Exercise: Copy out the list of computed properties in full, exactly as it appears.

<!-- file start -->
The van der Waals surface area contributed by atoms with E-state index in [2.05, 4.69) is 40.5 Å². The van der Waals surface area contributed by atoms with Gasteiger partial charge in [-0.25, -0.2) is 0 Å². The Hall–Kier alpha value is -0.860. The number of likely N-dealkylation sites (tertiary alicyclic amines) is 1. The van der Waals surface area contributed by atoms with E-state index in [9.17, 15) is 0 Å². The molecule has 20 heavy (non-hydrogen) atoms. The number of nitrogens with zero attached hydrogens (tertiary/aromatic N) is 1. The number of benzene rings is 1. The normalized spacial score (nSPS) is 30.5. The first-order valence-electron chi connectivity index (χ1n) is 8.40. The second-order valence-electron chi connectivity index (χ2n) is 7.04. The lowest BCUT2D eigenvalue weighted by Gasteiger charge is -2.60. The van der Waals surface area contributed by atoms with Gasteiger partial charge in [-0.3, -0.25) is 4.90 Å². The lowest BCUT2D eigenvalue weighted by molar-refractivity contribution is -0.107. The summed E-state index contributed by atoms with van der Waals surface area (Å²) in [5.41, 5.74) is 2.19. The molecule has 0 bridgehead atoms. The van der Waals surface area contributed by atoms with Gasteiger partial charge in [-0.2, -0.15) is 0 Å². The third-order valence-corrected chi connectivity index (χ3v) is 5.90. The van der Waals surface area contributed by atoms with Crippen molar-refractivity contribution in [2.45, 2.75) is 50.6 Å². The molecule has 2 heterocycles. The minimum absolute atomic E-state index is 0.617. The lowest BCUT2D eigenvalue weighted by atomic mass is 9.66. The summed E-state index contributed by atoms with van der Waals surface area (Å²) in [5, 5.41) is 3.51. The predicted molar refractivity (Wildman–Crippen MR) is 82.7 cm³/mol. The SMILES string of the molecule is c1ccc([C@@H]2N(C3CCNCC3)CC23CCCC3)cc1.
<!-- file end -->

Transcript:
The van der Waals surface area contributed by atoms with E-state index in [2.05, 4.69) is 40.5 Å². The van der Waals surface area contributed by atoms with Gasteiger partial charge in [-0.25, -0.2) is 0 Å². The Hall–Kier alpha value is -0.860. The number of likely N-dealkylation sites (tertiary alicyclic amines) is 1. The van der Waals surface area contributed by atoms with E-state index in [9.17, 15) is 0 Å². The molecule has 20 heavy (non-hydrogen) atoms. The number of nitrogens with zero attached hydrogens (tertiary/aromatic N) is 1. The number of benzene rings is 1. The normalized spacial score (nSPS) is 30.5. The first-order valence-electron chi connectivity index (χ1n) is 8.40. The second-order valence-electron chi connectivity index (χ2n) is 7.04. The lowest BCUT2D eigenvalue weighted by Gasteiger charge is -2.60. The van der Waals surface area contributed by atoms with Gasteiger partial charge in [-0.3, -0.25) is 4.90 Å². The lowest BCUT2D eigenvalue weighted by molar-refractivity contribution is -0.107. The summed E-state index contributed by atoms with van der Waals surface area (Å²) in [5.41, 5.74) is 2.19. The molecule has 0 bridgehead atoms. The van der Waals surface area contributed by atoms with Gasteiger partial charge in [-0.2, -0.15) is 0 Å². The third-order valence-corrected chi connectivity index (χ3v) is 5.90. The van der Waals surface area contributed by atoms with Crippen molar-refractivity contribution in [2.45, 2.75) is 50.6 Å². The molecule has 2 heterocycles. The minimum absolute atomic E-state index is 0.617. The lowest BCUT2D eigenvalue weighted by atomic mass is 9.66. The summed E-state index contributed by atoms with van der Waals surface area (Å²) in [5, 5.41) is 3.51. The predicted molar refractivity (Wildman–Crippen MR) is 82.7 cm³/mol. The SMILES string of the molecule is c1ccc([C@@H]2N(C3CCNCC3)CC23CCCC3)cc1.